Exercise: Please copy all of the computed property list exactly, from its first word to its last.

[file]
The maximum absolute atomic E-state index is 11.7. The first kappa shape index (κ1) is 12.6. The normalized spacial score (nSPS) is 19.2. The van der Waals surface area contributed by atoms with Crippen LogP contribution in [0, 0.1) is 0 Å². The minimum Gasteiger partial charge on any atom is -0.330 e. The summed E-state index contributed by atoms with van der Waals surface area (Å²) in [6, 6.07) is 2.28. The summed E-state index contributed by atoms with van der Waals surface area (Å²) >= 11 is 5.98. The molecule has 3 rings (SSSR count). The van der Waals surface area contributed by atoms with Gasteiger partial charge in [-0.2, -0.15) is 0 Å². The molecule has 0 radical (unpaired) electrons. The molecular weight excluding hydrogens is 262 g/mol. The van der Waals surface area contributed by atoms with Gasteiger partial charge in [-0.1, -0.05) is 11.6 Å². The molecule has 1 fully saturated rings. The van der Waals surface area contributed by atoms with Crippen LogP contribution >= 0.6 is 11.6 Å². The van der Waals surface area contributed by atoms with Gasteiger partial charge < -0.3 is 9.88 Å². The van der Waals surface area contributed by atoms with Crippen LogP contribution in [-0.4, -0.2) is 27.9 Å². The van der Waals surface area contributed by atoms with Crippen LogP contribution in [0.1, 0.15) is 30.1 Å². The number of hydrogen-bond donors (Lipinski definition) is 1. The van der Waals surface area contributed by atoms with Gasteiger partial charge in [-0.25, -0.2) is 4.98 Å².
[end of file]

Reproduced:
The maximum absolute atomic E-state index is 11.7. The first kappa shape index (κ1) is 12.6. The normalized spacial score (nSPS) is 19.2. The van der Waals surface area contributed by atoms with Crippen LogP contribution in [0, 0.1) is 0 Å². The minimum Gasteiger partial charge on any atom is -0.330 e. The summed E-state index contributed by atoms with van der Waals surface area (Å²) in [6, 6.07) is 2.28. The summed E-state index contributed by atoms with van der Waals surface area (Å²) >= 11 is 5.98. The molecule has 3 rings (SSSR count). The van der Waals surface area contributed by atoms with Gasteiger partial charge in [-0.2, -0.15) is 0 Å². The molecule has 0 radical (unpaired) electrons. The molecular weight excluding hydrogens is 262 g/mol. The van der Waals surface area contributed by atoms with Gasteiger partial charge in [-0.1, -0.05) is 11.6 Å². The molecule has 1 fully saturated rings. The van der Waals surface area contributed by atoms with Crippen LogP contribution >= 0.6 is 11.6 Å². The van der Waals surface area contributed by atoms with Gasteiger partial charge < -0.3 is 9.88 Å². The van der Waals surface area contributed by atoms with Crippen LogP contribution in [-0.4, -0.2) is 27.9 Å². The van der Waals surface area contributed by atoms with Crippen LogP contribution in [0.1, 0.15) is 30.1 Å². The number of hydrogen-bond donors (Lipinski definition) is 1. The van der Waals surface area contributed by atoms with Gasteiger partial charge in [-0.25, -0.2) is 4.98 Å².